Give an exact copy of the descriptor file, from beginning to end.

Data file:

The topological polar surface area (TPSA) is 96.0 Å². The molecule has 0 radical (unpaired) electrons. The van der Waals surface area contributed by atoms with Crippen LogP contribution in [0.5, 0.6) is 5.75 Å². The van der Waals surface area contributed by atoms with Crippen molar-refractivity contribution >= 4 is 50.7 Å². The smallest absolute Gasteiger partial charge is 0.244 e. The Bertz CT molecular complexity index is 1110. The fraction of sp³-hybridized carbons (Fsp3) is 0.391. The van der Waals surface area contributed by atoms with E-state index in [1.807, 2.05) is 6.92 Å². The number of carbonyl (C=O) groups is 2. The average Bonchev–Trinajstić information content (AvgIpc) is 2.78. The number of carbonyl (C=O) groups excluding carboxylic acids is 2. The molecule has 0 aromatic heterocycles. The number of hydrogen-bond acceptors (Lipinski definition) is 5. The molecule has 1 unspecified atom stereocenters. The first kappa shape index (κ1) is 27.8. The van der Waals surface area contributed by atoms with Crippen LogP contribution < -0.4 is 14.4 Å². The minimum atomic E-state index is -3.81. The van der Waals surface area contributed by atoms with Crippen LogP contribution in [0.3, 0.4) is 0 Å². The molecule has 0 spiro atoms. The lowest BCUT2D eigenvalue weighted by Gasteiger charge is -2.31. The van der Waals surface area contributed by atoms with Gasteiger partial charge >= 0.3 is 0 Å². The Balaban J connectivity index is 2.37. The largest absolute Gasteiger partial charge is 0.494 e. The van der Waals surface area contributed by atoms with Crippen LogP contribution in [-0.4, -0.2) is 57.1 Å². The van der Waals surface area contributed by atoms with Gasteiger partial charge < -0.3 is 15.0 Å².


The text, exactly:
The topological polar surface area (TPSA) is 96.0 Å². The molecule has 0 radical (unpaired) electrons. The van der Waals surface area contributed by atoms with Crippen LogP contribution in [0.5, 0.6) is 5.75 Å². The van der Waals surface area contributed by atoms with Crippen molar-refractivity contribution >= 4 is 50.7 Å². The smallest absolute Gasteiger partial charge is 0.244 e. The Bertz CT molecular complexity index is 1110. The fraction of sp³-hybridized carbons (Fsp3) is 0.391. The van der Waals surface area contributed by atoms with E-state index in [1.807, 2.05) is 6.92 Å². The number of carbonyl (C=O) groups is 2. The average Bonchev–Trinajstić information content (AvgIpc) is 2.78. The number of carbonyl (C=O) groups excluding carboxylic acids is 2. The molecule has 0 aromatic heterocycles. The number of hydrogen-bond acceptors (Lipinski definition) is 5. The molecule has 1 unspecified atom stereocenters. The first kappa shape index (κ1) is 27.8. The van der Waals surface area contributed by atoms with Crippen LogP contribution < -0.4 is 14.4 Å². The minimum atomic E-state index is -3.81. The van der Waals surface area contributed by atoms with Crippen LogP contribution in [0.3, 0.4) is 0 Å². The molecule has 0 spiro atoms. The lowest BCUT2D eigenvalue weighted by Gasteiger charge is -2.31. The van der Waals surface area contributed by atoms with Gasteiger partial charge >= 0.3 is 0 Å². The Balaban J connectivity index is 2.37. The largest absolute Gasteiger partial charge is 0.494 e. The van der Waals surface area contributed by atoms with Crippen LogP contribution in [-0.4, -0.2) is 57.1 Å². The van der Waals surface area contributed by atoms with Gasteiger partial charge < -0.3 is 15.0 Å².